With the Battle of Hernani, as Mary Gluck explains, radical artists emerged as a recognizable group. These artists developed the Gothic genre, the crafted fairy-tale, and fantasy; they also worked on melodrama and – yes – ballet, as they wrote both librettos and criticism. The taste for the fantastic went beyond the literary cutting-edge they represented; spirits, spells, alchemy and magnetism were favorite topics of salon debate, and of course, Hector Berlioz’s 1830 Symphonie Fantastique underlines that trend.


The Petit-Cénacle

In 1830 most of these writers were quite young; they represented a cutting-edge artistic current, and they deliberately set themselves apart from mainstream culture – they were hipsters. It all makes more sense if we consider La Muse a zine. They met in cénacles, artistic societies led by the bigger figures like Nodier or Hugo; these reunions took the place of the pre-Revolutionary salons, which had been mostly led by women.

The Petit-Cénacle, smaller and more radical, met in Jehan du Seigneur’s studio – he was an sculptor – and included Gautier, Nerval, and Pétrus Borel; they were in awe of his beard and thus called him the “lycanthrope”. There are some things you just can’t make up. According to Gautier, they often met for macaroni. Youths! At the end of the decade, though, French Romanticism split in different currents due to disenchantment and precarious economic situations; some of them found an income by writing for the press or the theatre, but poets and visual artists were often not so lucky. While some of them settled and became more conservative over time (think Hugo), others became more markedly ‘outside’ and shockingly violent texts – often with women as victims. I’d say the approach was similar to that of our own Game of Thrones, if that makes it easier to understand.

French Romanticism saw the rise of the inexpensive newspaper with La Presse, which began its run in 1836. It included cultural reviews from galleries to the theatre – Michael Marrinan points out that this undermined the previous separation of art from ordinary life; journalists demystified and democratised art for the general – alphabetisised – population. Of course, this boom of popular, commercial culture brought about an elitist reaction by some. Gautier and his peers sided with the popular classes and presented themselves as cut off from bourgeois values through an adhesion to popular forms like melodrama.

However, their construction of a ~misunderstood community of intellectuals was a performance; if there had been anything subversive in their works, it was only in the artistic sense, not in their representations of class or gender. Still, the notion of popular culture is complicated. Romantic writers actively participated in it, since they developed popular forms. On the other hand, they were in culturally dominant positions. Stuart Hall’s essay “Notes on Deconstructing the Popular” is always useful. He describes popular culture as “those forms and activities which have their roots in the social and material conditions of particular classes; which have been embodied in popular traditions and practices”, and places it in continuous, tense dialogue with dominant culture. Following that line of thought, Romantic writers could be seen as appropriating popular culture from their dominant position, while at the same time reshaping it.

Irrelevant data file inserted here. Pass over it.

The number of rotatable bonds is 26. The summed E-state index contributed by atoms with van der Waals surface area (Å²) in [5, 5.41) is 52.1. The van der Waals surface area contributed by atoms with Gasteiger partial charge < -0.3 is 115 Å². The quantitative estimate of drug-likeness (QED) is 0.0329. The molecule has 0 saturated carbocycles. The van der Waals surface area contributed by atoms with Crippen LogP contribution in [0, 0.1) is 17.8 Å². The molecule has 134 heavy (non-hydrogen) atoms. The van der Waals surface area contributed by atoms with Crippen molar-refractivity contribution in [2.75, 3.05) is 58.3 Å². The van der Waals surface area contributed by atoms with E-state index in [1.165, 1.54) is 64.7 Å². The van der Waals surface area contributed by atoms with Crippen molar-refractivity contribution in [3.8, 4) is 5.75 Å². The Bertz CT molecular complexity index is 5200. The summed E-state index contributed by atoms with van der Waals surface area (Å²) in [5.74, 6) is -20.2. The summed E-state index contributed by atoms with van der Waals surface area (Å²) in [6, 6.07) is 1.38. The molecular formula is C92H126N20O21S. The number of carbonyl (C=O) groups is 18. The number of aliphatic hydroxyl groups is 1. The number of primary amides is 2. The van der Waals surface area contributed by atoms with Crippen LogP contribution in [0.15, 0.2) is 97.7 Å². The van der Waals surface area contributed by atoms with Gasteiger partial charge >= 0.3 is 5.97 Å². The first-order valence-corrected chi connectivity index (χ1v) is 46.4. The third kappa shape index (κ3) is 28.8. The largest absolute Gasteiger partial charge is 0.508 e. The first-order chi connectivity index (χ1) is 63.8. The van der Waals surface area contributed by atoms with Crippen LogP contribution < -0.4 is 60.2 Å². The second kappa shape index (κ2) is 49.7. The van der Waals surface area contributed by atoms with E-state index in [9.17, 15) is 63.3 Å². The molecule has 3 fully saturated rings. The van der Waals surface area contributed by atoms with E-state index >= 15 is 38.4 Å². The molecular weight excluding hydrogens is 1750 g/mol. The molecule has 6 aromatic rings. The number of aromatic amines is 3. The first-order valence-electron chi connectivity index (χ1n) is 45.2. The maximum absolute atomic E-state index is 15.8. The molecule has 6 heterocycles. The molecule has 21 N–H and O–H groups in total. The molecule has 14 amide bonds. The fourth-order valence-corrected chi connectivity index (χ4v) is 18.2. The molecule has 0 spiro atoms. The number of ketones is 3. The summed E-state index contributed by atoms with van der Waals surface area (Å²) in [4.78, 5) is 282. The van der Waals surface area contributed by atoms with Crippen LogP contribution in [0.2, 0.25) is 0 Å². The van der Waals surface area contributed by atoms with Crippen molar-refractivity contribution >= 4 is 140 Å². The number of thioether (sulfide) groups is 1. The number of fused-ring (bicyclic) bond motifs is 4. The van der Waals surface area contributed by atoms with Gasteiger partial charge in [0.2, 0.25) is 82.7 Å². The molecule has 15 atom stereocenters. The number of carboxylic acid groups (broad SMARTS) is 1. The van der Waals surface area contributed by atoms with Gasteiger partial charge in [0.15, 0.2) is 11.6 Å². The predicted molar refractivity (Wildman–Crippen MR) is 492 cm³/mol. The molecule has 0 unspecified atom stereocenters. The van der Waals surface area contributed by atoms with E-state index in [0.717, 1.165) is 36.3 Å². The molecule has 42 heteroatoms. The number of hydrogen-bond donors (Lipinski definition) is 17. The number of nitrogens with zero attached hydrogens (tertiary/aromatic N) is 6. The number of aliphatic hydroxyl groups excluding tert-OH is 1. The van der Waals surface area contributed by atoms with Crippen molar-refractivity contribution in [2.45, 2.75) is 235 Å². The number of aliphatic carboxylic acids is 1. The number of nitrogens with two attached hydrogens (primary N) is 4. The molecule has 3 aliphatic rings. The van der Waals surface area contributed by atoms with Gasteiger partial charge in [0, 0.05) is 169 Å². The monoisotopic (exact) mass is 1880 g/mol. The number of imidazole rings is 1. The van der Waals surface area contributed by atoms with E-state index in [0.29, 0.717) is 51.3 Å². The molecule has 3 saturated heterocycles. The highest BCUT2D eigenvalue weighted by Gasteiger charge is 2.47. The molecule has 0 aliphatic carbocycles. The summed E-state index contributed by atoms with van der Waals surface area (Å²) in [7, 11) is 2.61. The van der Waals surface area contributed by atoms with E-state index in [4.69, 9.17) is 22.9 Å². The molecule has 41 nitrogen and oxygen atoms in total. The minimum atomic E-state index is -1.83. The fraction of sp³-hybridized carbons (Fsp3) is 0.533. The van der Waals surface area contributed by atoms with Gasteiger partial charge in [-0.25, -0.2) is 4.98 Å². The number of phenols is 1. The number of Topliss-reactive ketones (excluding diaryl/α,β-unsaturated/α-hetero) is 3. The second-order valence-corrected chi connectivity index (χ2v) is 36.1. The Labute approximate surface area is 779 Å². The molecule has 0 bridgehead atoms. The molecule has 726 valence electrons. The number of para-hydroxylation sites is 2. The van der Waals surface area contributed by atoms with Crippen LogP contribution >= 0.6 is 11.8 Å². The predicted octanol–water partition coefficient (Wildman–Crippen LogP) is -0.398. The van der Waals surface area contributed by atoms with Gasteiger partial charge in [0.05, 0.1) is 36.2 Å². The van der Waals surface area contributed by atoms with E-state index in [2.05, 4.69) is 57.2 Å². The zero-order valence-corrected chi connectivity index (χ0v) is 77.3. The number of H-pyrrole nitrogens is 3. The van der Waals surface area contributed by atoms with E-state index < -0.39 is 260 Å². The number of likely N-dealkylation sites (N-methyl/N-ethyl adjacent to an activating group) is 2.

Suits (1829, Petit Courrier des Dames, Paris). The cénaclers were not like other boys.

The Romantics’ approach to self-presentation was fairly, well, ridiculously fun. Check out the following posts in the Fashioning the Romantics series for puffs, blatant excuses for wearing doublets, and cool scarves!

Should I learn more about the French Romantics? Is your tolerance for ridiculous shenanigans high? Then yes. Yes, yes, yes. It’s all so bizarre.

I like them, but I want something with more chill. Ask Francesca for chill Romantics.

I like them, but this is not ridiculous enough. Ask Francesca about that too.

I dig the vibe. Who wouldn’t, to be honest? Stay tuned in for more. Learn more in my sources:

What should I accompany this with? A statement piece (I’m thinking a rich red cape or a cane-sword), Gautier’s Mademoiselle de Maupin, cheap wine and, of course, macaroni.


Middling: Stella Gibbons’s Here Be Dragons


Nell Sely

Moodboard  inspired by the mc, Nell Sely. (Sources)

Liminal moments are strange. It’s summer, but it isn’t; I’m done with my master’s dissertation, but I’m not; I have a job, but I don’t; I’m nominally grown-up, I have no idea about what I’m supposed to do; I start a blog, and I don’t know how to approach it.

Moodboarding relaxes me: I see pretty things that remind me of other things that I like, and I order them to fit me better. I put up this one yesterday on Twitter, and today I thought: Nell Sely is the character to start this blog with. She’s an adult, but barely. She’s starting a job, but barely. She has no idea about what she’s supposed to do. If she was a contemporary character, she’d be blogging.

NPG x13759,Stella Dorothea Gibbons (Mrs A.B. Webb),by Mark Gerson
Stella Gibbons in 1955